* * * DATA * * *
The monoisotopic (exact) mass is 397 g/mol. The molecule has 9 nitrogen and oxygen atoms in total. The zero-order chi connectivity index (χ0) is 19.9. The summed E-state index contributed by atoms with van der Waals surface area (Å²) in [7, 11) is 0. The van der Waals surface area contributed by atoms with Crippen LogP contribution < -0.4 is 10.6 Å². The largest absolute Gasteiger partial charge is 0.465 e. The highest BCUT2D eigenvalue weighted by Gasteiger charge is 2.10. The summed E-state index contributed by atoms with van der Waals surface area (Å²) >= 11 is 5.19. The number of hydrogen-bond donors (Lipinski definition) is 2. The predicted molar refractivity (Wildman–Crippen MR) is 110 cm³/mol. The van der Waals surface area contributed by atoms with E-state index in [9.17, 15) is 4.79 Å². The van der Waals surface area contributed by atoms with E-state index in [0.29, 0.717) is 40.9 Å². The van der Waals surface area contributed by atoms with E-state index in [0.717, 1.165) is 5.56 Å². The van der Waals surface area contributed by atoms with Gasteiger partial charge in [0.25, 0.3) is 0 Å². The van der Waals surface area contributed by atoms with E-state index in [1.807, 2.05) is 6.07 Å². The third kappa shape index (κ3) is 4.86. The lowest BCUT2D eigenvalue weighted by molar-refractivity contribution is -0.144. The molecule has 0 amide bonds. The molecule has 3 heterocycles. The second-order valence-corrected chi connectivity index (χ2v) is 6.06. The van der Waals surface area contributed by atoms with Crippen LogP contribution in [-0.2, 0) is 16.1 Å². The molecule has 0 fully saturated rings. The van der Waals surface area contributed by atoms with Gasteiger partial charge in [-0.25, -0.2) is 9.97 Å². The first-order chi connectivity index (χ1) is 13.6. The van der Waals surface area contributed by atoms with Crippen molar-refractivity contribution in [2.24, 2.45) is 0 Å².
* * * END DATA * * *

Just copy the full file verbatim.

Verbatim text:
The monoisotopic (exact) mass is 397 g/mol. The molecule has 9 nitrogen and oxygen atoms in total. The zero-order chi connectivity index (χ0) is 19.9. The summed E-state index contributed by atoms with van der Waals surface area (Å²) in [7, 11) is 0. The van der Waals surface area contributed by atoms with Crippen LogP contribution < -0.4 is 10.6 Å². The largest absolute Gasteiger partial charge is 0.465 e. The highest BCUT2D eigenvalue weighted by Gasteiger charge is 2.10. The summed E-state index contributed by atoms with van der Waals surface area (Å²) >= 11 is 5.19. The number of hydrogen-bond donors (Lipinski definition) is 2. The predicted molar refractivity (Wildman–Crippen MR) is 110 cm³/mol. The van der Waals surface area contributed by atoms with E-state index in [9.17, 15) is 4.79 Å². The van der Waals surface area contributed by atoms with E-state index in [0.29, 0.717) is 40.9 Å². The van der Waals surface area contributed by atoms with E-state index in [0.717, 1.165) is 5.56 Å². The van der Waals surface area contributed by atoms with Gasteiger partial charge in [0.25, 0.3) is 0 Å². The van der Waals surface area contributed by atoms with E-state index in [1.807, 2.05) is 6.07 Å². The third kappa shape index (κ3) is 4.86. The lowest BCUT2D eigenvalue weighted by molar-refractivity contribution is -0.144. The molecule has 0 amide bonds. The molecule has 3 heterocycles. The second-order valence-corrected chi connectivity index (χ2v) is 6.06. The van der Waals surface area contributed by atoms with Crippen LogP contribution in [-0.2, 0) is 16.1 Å². The molecule has 0 fully saturated rings. The van der Waals surface area contributed by atoms with Gasteiger partial charge in [-0.25, -0.2) is 9.97 Å². The first-order chi connectivity index (χ1) is 13.6. The van der Waals surface area contributed by atoms with Crippen molar-refractivity contribution in [2.24, 2.45) is 0 Å².